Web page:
Student Conference is an Unprecedented Success

The pace of the TADP office has briefly slowed this week after finishing our most well attended Student Conference on the Death Penalty to date. This past Saturday, on one of the warmest days yet in 2015, over 160 high school, college, and graduate students, as well as some community members, spent their morning and afternoon inside at Belmont University listening to speakers and panelists talk about their knowledge and experience with the death penalty system in Tennessee. Students came to the conference from over 20 schools and institutions from around the state. Having been a student participant in the past, I was fortunate to help plan this year’s conference as a TADP intern.

The product of many months of planning and preparation, the 9th Annual Student Conference on the Death Penalty featured a wide range of voices, each bringing their own perspective and experience to share. The day began with our featured speaker, Stephen Owens, who shared his journey of forgiveness and reconciliation that spanned almost 30 years. As a child, Stephen testified in the trial that sentenced his mother, Gaile, to death for the murder of Stephen’s father. It wasn’t until 25 years later in 2009 that Stephen visited his mother in prison, and eventually helped advocate for her release. Governor Bredeson commuted Gaile’s sentence to life, and she was able to walk out of prison in 2011. Gaile was in attendance, and graciously answered questioned along side her son, which many students said was the highlight of the conference. You can read more about their incredible story in Stephen’s book Set Free. We hope to provide a link to Stephen’s keynote and Q&A in the near future.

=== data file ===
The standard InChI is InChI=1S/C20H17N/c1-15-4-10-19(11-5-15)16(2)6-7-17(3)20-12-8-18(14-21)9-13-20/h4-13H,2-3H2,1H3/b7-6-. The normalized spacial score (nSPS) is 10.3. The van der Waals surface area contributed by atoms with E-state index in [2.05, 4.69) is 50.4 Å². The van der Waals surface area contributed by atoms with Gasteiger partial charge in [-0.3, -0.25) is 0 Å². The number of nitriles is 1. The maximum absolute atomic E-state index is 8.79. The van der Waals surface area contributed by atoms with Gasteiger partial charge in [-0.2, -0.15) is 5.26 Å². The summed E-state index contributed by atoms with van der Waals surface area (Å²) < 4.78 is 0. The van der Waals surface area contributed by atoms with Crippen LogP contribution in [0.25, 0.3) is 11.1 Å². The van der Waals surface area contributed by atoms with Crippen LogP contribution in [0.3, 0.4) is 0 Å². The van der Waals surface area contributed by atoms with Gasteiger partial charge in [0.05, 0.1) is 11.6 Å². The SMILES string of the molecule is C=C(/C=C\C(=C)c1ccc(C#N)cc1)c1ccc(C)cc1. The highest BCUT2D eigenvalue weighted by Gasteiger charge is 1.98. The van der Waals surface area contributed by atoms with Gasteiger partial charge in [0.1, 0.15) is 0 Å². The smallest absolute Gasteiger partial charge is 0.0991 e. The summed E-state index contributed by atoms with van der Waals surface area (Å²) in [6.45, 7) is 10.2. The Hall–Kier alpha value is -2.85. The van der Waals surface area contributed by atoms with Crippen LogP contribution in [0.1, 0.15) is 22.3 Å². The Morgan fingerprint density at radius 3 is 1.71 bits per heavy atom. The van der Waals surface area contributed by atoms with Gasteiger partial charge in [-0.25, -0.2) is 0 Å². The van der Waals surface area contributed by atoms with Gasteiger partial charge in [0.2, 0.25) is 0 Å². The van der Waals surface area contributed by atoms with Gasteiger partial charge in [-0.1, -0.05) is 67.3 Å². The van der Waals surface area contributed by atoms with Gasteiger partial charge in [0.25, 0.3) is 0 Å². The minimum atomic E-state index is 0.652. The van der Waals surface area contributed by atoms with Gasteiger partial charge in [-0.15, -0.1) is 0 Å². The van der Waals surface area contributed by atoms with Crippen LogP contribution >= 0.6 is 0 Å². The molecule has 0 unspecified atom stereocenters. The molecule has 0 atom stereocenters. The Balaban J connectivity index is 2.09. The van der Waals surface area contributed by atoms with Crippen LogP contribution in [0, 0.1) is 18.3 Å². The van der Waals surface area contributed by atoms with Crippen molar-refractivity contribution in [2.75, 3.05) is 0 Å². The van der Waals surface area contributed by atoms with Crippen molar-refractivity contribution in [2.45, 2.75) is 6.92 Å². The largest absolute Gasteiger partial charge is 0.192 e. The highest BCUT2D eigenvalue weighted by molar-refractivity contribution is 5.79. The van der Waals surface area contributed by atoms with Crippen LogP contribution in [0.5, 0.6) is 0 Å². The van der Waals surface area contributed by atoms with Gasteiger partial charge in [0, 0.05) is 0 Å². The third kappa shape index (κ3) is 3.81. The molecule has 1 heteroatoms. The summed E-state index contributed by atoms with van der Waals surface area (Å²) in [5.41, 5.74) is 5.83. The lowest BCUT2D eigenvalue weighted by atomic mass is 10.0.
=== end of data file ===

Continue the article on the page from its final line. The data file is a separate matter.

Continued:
The day also featured two panels. TADP’s short film, To Honor Life, was shown, followed by a panel of some of those from the film, including Charles Strobel, Preston Shipp, Brad MacLean, and Gayle Ray. The panel spoke of the brokenness of the entire death penalty system, and the need to dispel common myths that are too often assumed as truth. After taking a lunch break, we were incredibly grateful to have three defense attorneys and an investigator who work in various phases of the capital process. Moderated by TADP board member Randy Spivey, the panel (Rob Gown – Shelby County Public Defender, Debbie Drew – Post Conviction, Alexis Soler and David Paschal – Federal Public Defender) spoke to the grueling and traumatic nature of the entire capital process, not only on death row inmates, but jurors, attorneys, judges, correctional officers, and family members of victims and inmates as well. It became clear that each of the panelists face difficult battles with the cases they work, and without legislative repeal, the death penalty will continue to take its toll on everyone involved.

Sixty-nine people currently sit on Tennessee’s death row. Hundreds of people have been involved with each of those cases, some of which joined us at our conference to share of their experiences. Their stories highlight the brokenness of a failed system.

The calm won’t last long here at TADP.  After a successful and eye-opening conference, it is now time to take action. Come join us at Justice Day on the Hill on March 4 as we tell the Tennessee Legislature that the death penalty is not good for anyone involved. The voices from the student conference must be heard on Capitol Hill.

Register for Justice Day on the Hill here:


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